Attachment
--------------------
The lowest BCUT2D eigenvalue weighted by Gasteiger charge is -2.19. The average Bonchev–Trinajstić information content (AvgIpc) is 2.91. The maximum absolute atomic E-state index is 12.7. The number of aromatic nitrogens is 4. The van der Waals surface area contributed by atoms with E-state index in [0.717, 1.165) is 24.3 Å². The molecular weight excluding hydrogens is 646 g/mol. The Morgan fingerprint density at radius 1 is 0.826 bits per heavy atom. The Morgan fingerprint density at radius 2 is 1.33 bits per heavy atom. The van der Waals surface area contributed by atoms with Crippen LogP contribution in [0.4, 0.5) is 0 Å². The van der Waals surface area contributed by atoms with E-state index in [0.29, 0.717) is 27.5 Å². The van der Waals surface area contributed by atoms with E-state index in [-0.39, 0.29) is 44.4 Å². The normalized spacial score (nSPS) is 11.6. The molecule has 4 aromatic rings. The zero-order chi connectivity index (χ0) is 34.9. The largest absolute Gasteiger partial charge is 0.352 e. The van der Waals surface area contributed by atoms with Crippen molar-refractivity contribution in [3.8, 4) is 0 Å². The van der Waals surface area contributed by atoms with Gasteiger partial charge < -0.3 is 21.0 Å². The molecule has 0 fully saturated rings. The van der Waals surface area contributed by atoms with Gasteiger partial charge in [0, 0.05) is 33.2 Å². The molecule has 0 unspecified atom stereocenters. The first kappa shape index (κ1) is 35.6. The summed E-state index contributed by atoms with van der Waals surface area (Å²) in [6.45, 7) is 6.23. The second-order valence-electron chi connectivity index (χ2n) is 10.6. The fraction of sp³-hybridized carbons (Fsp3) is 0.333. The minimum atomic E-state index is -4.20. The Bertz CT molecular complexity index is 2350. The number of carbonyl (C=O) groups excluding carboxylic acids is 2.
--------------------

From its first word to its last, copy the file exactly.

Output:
The lowest BCUT2D eigenvalue weighted by Gasteiger charge is -2.19. The average Bonchev–Trinajstić information content (AvgIpc) is 2.91. The maximum absolute atomic E-state index is 12.7. The number of aromatic nitrogens is 4. The van der Waals surface area contributed by atoms with E-state index in [0.717, 1.165) is 24.3 Å². The molecular weight excluding hydrogens is 646 g/mol. The Morgan fingerprint density at radius 1 is 0.826 bits per heavy atom. The Morgan fingerprint density at radius 2 is 1.33 bits per heavy atom. The van der Waals surface area contributed by atoms with Crippen LogP contribution in [0.4, 0.5) is 0 Å². The van der Waals surface area contributed by atoms with E-state index in [0.29, 0.717) is 27.5 Å². The van der Waals surface area contributed by atoms with E-state index in [-0.39, 0.29) is 44.4 Å². The normalized spacial score (nSPS) is 11.6. The molecule has 4 aromatic rings. The zero-order chi connectivity index (χ0) is 34.9. The largest absolute Gasteiger partial charge is 0.352 e. The van der Waals surface area contributed by atoms with Crippen molar-refractivity contribution in [3.8, 4) is 0 Å². The van der Waals surface area contributed by atoms with Gasteiger partial charge < -0.3 is 21.0 Å². The molecule has 0 fully saturated rings. The van der Waals surface area contributed by atoms with Gasteiger partial charge in [0, 0.05) is 33.2 Å². The molecule has 0 unspecified atom stereocenters. The first kappa shape index (κ1) is 35.6. The summed E-state index contributed by atoms with van der Waals surface area (Å²) in [6.45, 7) is 6.23. The second-order valence-electron chi connectivity index (χ2n) is 10.6. The fraction of sp³-hybridized carbons (Fsp3) is 0.333. The minimum atomic E-state index is -4.20. The Bertz CT molecular complexity index is 2350. The number of carbonyl (C=O) groups excluding carboxylic acids is 2.